The holidays should be a fun and exciting time, but for some people it creates sadness, stress and anxiety. Some people are out shopping for gifts, decorating their homes and spending time with family and friends. For others, they are often reminded of loved ones who passed away and dread the idea of spending another holiday season without that special someone. The various moving parts of this season such as wrapping gifts, packing, traveling and cooking can be overwhelming.
On the other hand, people might also experience seasonal affective disorder (SAD), a type of depression that occurs during the same season each year. You might have SAD if you felt depressed during the last two winters but felt much better in spring and summer. Some
people might even have SAD during the summer months. But in the winter, it gets darker
earlier and there is less sunlight, causing problems with the levels of serotonin in the brain and, as a result, some might feel depressed.
But no matter where you are, here are five tips will help you manage your mental health during this holiday season.
1. Set Boundaries
This might sound simple, but it can be challenging to set boundaries, especially around the holiday season. But in order for you to be at your best and prevent burnout, it's important to be honest with yourself and others about what you can and can't do. This means saying no when you have too much on your plate even though you might want to help someone. This also includes asking for help when you need it and taking time for yourself to relax and rejuvenate.
2. Stay Active
The holidays are a time when many of us pig out on all of our favorite desserts but remaining active will help us find balance. Staying active does not have to include going to the gym if that is not your thing, but making small adjustments like playing games with your children that require you to move your body, taking the steps instead of the elevator or trying a new class. Staying active releases endorphins (also known as the feel-good chemical). Endorphins trigger a positive feeling in the body, similar to that of morphine which helps to alleviate stress and improve your sleep.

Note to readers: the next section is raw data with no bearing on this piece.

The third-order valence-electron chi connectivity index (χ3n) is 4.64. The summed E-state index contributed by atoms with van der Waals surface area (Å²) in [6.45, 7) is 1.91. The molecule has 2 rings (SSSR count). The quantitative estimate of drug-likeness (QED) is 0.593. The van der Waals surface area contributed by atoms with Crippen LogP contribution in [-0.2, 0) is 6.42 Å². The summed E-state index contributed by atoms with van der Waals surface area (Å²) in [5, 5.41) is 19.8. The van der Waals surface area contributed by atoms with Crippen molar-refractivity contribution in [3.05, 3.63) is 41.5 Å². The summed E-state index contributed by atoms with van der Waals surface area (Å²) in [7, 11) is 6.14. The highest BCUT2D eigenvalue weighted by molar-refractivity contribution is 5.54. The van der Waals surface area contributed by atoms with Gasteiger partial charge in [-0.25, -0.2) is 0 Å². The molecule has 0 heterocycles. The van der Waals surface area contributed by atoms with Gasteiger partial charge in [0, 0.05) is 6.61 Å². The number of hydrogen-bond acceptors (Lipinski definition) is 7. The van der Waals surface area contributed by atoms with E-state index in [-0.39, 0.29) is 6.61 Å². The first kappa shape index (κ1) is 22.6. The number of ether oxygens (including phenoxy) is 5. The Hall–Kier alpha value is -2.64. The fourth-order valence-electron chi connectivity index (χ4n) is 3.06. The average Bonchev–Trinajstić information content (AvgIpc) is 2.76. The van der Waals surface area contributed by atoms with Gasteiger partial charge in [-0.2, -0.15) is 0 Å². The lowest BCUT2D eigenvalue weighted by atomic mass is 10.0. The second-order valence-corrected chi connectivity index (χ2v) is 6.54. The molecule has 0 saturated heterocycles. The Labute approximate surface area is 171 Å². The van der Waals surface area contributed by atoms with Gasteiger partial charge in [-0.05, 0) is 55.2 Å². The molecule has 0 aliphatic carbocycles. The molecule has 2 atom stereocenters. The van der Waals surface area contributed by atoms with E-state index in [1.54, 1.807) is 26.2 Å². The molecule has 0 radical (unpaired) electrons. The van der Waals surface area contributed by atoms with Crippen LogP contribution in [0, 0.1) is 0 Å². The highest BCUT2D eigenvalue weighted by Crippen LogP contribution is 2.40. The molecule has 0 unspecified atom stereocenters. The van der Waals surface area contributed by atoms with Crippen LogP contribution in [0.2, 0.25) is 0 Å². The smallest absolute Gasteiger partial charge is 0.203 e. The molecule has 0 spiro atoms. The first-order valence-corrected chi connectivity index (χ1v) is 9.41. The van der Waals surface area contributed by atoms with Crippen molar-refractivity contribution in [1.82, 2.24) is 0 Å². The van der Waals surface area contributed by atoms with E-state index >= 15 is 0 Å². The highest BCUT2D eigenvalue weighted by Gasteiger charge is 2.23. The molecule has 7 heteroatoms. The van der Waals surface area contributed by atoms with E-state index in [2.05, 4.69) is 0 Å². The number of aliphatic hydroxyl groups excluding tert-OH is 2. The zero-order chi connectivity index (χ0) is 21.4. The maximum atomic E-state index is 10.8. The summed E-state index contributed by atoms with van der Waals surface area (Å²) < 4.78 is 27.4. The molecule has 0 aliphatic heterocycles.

3. Essential Oils
For those who prefer a holistic approach, essential oils are for you. The benefits of essentials are beyond amazing and there are plenty of oils that are excellent mood boosters. Some of my favorite oils include lavender, bergamot and eucalyptus. Bergamot helps to stabilize overpowering emotions and provide mental clarity. Lavender relaxes you, promotes a balanced mood and helps you sleep, and eucalyptus is great for mental exhaustion, relieves muscle pain and guess what? If you tend to get a cold during this season, eucalyptus is the oil for you. These oils can be placed in a diffuser, rubbed on the affected area and you can place a few drops in your bath water. When my anxiety or depression kicks in, I immediately take a bath with my oils and turn on my diffuser before I go to sleep. When I wake up, I feel a shift in my mood.
The wonders of journaling are no secret, whether you have a mental illness or not. Journaling is a great way for you to get your thoughts (good and bad) out on paper. If they are emotions or thoughts that make you feel bad, journaling will allow you to release those emotions. It's also an opportunity to write down things you want to accomplish and steps to accomplish them. Maybe you can write a letter to your loved one who passed away. Perhaps you can express to your love how much you miss them. Even though it might be difficult or brings sadness, it can be healing to remember and honor them.
The holidays are the perfect time to be around people you love, so spending time with them will only cheer you up. Engage in activities that you enjoy with your family and friends as they will help to relieve your stress level, re-energize you and give you the opportunity to be social. This can be a night out at the movies, a sleep-over or going to a comedy show. Whatever activities make you feel good, do them. Have fun!